Paragraph 20 of the Presentence Report compared the testimony of Robinson and Housman and concluded that Robinson's testimony was not truthful regarding material facts of the case. We believe that the finding of the District Court, which implicitly adopted the findings of the Presentence Report, is supported adequately by the record and thus was not clear error. See United States v. Big Crow, 74 F.3d 163, 166 (8th Cir. 1996) (standard of review). Furthermore, the District Court's failure to specifically find Robinson's false statements to be willful was a "failure in form alone, insufficient to warrant remand." United States v. Taylor, 207 F.3d 452, 455 (8th Cir. 2000) (reviewing record and concluding that false trial testimony was willful after district court failed to make explicit willfulness finding); accord United States v. Lambros, 65 F.3d 698, 702 (8th Cir. 1995), cert. denied, 516 U.S. 1082 (1996). Robinson's statements of his intention to use the money for other purposes and his intention not to buy the methamphetamine could not have been the result of confusion, mistake, or faulty memory. See United States Sentencing Guidelines Manual 3C1.1 commentary (n.2) (1998). Rather, these false statements could only have been the result of a willful intent to deceive the jury and obstruct the judicial process.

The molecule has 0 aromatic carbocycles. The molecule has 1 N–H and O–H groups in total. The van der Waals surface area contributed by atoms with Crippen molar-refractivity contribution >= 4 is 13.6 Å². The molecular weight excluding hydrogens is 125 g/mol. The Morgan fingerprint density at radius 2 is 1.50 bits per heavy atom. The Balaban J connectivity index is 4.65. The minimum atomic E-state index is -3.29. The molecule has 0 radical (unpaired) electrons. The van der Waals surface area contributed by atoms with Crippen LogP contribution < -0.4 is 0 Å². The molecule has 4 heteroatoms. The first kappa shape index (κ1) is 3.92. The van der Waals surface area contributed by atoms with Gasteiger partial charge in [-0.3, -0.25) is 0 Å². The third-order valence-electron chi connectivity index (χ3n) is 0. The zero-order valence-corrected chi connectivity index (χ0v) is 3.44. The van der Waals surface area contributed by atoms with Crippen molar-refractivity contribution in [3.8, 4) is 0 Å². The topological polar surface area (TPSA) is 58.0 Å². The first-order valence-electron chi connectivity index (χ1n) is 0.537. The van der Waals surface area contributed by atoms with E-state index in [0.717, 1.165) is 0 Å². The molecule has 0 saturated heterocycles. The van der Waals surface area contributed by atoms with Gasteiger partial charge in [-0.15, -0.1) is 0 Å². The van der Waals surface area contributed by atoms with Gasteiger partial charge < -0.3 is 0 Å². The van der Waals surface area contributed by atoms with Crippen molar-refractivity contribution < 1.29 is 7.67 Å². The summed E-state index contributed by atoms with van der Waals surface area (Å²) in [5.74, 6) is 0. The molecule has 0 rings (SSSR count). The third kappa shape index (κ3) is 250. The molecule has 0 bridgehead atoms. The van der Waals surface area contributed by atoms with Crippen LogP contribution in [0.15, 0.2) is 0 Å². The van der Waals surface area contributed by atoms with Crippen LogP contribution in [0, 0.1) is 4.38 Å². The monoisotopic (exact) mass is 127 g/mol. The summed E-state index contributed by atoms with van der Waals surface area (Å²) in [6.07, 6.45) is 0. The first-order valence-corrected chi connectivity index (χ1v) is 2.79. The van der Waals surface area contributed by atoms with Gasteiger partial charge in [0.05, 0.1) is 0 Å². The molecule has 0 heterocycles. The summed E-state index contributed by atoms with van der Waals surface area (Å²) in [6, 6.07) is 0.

In a related argument, Robinson challenges the District Court's application of a two-level enhancement for possession of a firearm during the commission of a drug offense under 2D1.1(b)(1) because the court failed to make specific findings other than his statement that "it is not clearly improbable that the weapon was connected with the offense." Transcript of Proceedings at 359. The court's language tracks the commentary of 2D1.1, which states: "The adjustment should be applied if the weapon was present, unless it is clearly improbable that the weapon was connected with the offense." United States Sentencing Guidelines Manual 2D1.1 commentary (n.3). We believe the District Court's abbreviated statement must not be viewed in a vacuum. First, the evidence that Robinson possessed the weapon at the time of the offense, including the admission of the weapon itself into evidence and an arresting officer's testimony that he found the weapon on Robinson at the time of the arrest, was uncontested. Second, Robinson presented no evidence at trial or sentencing that he was in possession of the weapon for any legitimate reason.4 In the circumstances, we believe the District Court's finding was sufficient.